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Occupied from the Stone Age, and used by the Romans to quarry and make bricks, the area of Oxford now known as Headington was originally a mish mash of hamlets and villages. The name ‘Headington’ is derived from the Old English Hedena's dun, meaning "Hedena's hill". Around 1,000 years ago Headington was the site of a palace or hunting lodge of the Kings of Mercia, including King Ethelred II who bequeathed land in Headington to the Frideswide Priory.

The Cowley Road can be traced back as far as the 12th Century although little existed there other than a hospital erected by the Knights Templar. The area as we know it now grew out of housing grants distributed by Liberal and Conservative land societies who hoped to win the votes of residents by bribing them with money to buy and improve houses. Drainage was added in 1854 and a network of residential streets sprang from the spine of the increasingly commercial road.

The Tenant Fees Act sets out the Government’s approach to banning letting fees for tenants. We examine the implications of the Act and look at whether this will actually achieve the Government’s objectives.

You will be forgiven for thinking that Brexit is the only thing happening in Parliament at the moment but for those of us in the lettings sector there has been another, almost as controversial, bill in process which is due to become law from 1st June 2019. The Tenent Fees Act is an attempt by the Government to ‘level the playing field’ between tenants and landlords and “deliver a fairer, good quality and more affordable private rented sector”.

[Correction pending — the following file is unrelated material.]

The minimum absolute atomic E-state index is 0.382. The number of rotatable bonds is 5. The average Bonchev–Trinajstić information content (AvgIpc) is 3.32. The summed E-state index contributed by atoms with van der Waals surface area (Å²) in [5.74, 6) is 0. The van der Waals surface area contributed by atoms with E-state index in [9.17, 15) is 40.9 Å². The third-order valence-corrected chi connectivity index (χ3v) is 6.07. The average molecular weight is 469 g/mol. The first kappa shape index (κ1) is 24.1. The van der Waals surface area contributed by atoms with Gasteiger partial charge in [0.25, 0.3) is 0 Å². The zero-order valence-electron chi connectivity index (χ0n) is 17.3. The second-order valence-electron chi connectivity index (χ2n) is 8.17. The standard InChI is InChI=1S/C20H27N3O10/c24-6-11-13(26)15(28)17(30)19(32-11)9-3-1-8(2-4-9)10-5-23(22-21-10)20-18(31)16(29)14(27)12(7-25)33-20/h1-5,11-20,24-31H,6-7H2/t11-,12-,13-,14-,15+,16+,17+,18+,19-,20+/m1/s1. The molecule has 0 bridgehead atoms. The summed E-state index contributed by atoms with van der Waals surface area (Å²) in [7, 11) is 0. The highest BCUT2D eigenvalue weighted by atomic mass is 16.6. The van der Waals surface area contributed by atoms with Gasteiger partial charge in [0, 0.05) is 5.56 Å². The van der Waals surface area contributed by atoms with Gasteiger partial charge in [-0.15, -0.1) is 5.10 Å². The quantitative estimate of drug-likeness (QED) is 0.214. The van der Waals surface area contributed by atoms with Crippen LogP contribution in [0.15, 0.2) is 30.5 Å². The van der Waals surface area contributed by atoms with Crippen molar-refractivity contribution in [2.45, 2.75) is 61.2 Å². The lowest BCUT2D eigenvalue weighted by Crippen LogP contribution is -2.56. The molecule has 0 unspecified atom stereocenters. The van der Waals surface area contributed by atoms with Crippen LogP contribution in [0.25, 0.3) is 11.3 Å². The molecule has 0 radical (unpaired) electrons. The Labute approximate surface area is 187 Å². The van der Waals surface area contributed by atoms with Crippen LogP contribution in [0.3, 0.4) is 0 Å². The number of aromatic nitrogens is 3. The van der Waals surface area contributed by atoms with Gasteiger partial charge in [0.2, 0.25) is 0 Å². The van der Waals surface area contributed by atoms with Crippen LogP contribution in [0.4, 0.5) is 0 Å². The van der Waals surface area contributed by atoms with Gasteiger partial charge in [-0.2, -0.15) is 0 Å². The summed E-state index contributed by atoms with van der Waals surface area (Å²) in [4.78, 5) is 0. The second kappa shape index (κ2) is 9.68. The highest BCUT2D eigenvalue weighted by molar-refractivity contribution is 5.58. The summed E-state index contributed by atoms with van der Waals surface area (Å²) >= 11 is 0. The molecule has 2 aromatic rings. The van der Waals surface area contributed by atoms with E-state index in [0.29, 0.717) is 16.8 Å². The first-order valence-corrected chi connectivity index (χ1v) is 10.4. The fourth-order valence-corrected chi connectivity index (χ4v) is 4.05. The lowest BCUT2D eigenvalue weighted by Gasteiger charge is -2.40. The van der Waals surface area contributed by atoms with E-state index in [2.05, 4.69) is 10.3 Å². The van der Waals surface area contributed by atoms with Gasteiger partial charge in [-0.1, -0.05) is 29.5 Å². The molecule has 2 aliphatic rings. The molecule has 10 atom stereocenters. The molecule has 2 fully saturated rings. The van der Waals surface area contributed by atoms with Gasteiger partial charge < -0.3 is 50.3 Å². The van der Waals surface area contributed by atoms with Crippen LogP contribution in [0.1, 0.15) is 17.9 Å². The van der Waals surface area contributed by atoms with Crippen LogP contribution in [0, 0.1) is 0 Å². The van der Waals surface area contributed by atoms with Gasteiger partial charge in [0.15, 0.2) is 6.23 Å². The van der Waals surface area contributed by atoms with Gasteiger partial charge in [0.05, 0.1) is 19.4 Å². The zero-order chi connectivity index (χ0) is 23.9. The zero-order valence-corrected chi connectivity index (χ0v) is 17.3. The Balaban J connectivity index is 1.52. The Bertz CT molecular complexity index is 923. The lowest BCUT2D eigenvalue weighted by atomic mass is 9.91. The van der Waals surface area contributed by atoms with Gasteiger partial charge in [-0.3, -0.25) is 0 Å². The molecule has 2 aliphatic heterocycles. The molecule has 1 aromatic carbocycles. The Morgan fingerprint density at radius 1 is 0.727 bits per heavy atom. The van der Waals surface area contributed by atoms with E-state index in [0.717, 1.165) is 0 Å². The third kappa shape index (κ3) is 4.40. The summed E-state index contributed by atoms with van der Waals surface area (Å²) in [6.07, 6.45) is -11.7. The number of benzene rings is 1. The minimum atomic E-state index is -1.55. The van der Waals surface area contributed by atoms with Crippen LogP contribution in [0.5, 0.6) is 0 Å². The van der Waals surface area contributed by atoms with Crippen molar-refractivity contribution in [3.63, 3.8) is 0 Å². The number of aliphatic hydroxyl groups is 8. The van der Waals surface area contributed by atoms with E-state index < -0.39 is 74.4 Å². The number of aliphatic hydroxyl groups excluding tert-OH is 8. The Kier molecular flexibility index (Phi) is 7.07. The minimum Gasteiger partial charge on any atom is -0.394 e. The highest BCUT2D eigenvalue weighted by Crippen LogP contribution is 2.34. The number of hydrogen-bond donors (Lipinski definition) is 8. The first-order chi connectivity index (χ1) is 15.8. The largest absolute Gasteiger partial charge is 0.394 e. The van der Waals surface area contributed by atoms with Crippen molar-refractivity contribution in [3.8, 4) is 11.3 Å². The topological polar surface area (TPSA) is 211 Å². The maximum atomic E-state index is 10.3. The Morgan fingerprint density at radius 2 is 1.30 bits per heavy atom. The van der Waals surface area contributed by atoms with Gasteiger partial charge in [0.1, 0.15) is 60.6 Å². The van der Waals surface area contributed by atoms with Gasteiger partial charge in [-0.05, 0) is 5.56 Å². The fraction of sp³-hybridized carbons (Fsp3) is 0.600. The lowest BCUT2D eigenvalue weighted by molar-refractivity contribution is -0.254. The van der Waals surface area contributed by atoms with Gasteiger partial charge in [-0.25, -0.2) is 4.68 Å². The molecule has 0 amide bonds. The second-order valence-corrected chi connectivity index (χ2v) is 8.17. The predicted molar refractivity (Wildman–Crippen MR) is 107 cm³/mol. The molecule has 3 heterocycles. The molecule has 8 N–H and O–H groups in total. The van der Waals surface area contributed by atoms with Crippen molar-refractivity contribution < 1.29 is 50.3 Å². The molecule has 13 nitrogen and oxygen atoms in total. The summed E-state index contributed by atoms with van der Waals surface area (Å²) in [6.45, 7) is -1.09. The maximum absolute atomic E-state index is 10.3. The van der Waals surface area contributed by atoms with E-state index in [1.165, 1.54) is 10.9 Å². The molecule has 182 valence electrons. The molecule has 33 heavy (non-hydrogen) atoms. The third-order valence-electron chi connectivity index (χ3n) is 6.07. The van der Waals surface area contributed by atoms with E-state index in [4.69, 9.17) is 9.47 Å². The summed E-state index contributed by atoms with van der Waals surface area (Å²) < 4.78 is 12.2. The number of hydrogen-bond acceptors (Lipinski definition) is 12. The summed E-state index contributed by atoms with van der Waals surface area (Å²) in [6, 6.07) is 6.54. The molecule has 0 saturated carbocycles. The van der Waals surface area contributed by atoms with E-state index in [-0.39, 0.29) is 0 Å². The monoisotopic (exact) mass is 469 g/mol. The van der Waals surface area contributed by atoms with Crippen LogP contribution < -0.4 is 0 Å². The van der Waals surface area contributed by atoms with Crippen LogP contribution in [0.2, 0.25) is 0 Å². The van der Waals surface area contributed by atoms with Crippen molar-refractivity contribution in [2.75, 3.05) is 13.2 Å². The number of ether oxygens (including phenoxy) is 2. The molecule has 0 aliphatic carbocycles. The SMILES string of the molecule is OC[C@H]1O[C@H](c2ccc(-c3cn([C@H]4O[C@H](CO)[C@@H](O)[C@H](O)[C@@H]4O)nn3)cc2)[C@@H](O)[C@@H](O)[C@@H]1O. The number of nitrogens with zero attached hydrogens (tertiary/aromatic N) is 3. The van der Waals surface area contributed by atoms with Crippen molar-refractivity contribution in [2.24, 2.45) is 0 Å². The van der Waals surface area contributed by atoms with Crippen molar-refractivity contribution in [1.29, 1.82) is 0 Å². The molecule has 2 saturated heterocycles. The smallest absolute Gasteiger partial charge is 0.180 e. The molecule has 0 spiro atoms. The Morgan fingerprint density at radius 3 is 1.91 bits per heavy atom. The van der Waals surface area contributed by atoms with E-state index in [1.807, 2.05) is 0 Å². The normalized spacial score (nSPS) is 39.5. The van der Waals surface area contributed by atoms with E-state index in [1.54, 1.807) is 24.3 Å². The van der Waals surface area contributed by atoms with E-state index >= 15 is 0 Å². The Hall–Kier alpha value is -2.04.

The Act introduces a number of key measures to remove the liability for checks, inventories and references away from the tenants (see below for more detailed specifics of the Act).  The Act is a victory for tenants claims Housing Minister, Heather Wheeler MP; “The new measures in our Tenant Fees Bill will save renters around £240 million a year by banning unfair letting fees and capping tenancy deposits.”

Which begs the question, who will now bear this cost and what are the implications for both Landlords and tenants?

Buying a new home is just about the biggest investment most people make. It’s also, usually, a very emotional purchase. A house is rarely just bricks and mortar to a potential buyer but a home for them and their family. With buyers taking just 10 seconds to decide whether they like a property before they step inside (source: Zoopla) it’s crucial you make your house as appealing as possible.

Follow our top 10 guide for how to make your home as attractive as possible to potential buyers.

 

Top Tip #1:      De-clutter, de-clutter, de-clutter…

Moving house is a great opportunity to have a clear out of things you no longer need and use, but why wait until you’ve got a moving date to do this?

Before the viewings start give away, sell, or recycle everything you don’t want to take with you on your move. Be ruthless – do you really want to pay a removal company to move that box of old VHS tapes from one loft to another?

Need decluttering advice? See this article from Good Housekeeping magazine.

 

ARLA The Property Ombudsman TSI Rightmove Zoopla Primelocation